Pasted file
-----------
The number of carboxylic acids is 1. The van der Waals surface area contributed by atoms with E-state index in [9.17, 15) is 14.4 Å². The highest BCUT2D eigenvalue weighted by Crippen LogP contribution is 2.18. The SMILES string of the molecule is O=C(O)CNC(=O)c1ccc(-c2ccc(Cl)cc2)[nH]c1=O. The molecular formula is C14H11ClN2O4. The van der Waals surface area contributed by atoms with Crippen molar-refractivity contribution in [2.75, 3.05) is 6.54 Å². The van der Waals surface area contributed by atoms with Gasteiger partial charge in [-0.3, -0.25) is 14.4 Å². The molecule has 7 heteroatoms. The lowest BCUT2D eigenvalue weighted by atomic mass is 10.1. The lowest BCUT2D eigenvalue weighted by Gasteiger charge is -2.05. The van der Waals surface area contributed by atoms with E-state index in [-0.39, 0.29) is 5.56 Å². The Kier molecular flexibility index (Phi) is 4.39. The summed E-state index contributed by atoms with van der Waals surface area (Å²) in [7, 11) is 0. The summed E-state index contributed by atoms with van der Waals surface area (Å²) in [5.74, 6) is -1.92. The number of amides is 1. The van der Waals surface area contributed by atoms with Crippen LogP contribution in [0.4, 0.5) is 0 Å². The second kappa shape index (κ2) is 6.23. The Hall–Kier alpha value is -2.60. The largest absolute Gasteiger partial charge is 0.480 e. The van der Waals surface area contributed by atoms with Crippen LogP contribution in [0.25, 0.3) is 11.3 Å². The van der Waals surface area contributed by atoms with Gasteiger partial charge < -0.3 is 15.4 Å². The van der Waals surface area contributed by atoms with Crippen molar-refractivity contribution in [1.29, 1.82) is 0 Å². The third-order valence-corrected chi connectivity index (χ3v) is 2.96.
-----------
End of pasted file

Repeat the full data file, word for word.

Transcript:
The number of carboxylic acids is 1. The van der Waals surface area contributed by atoms with E-state index in [9.17, 15) is 14.4 Å². The highest BCUT2D eigenvalue weighted by Crippen LogP contribution is 2.18. The SMILES string of the molecule is O=C(O)CNC(=O)c1ccc(-c2ccc(Cl)cc2)[nH]c1=O. The molecular formula is C14H11ClN2O4. The van der Waals surface area contributed by atoms with Crippen molar-refractivity contribution in [2.75, 3.05) is 6.54 Å². The van der Waals surface area contributed by atoms with Gasteiger partial charge in [-0.3, -0.25) is 14.4 Å². The molecule has 7 heteroatoms. The lowest BCUT2D eigenvalue weighted by atomic mass is 10.1. The lowest BCUT2D eigenvalue weighted by Gasteiger charge is -2.05. The van der Waals surface area contributed by atoms with E-state index in [-0.39, 0.29) is 5.56 Å². The Kier molecular flexibility index (Phi) is 4.39. The summed E-state index contributed by atoms with van der Waals surface area (Å²) in [7, 11) is 0. The summed E-state index contributed by atoms with van der Waals surface area (Å²) in [5.74, 6) is -1.92. The number of amides is 1. The van der Waals surface area contributed by atoms with Crippen LogP contribution in [0.4, 0.5) is 0 Å². The second kappa shape index (κ2) is 6.23. The Hall–Kier alpha value is -2.60. The largest absolute Gasteiger partial charge is 0.480 e. The van der Waals surface area contributed by atoms with Crippen LogP contribution in [0.25, 0.3) is 11.3 Å². The van der Waals surface area contributed by atoms with Gasteiger partial charge < -0.3 is 15.4 Å². The van der Waals surface area contributed by atoms with Crippen molar-refractivity contribution in [1.29, 1.82) is 0 Å². The third-order valence-corrected chi connectivity index (χ3v) is 2.96.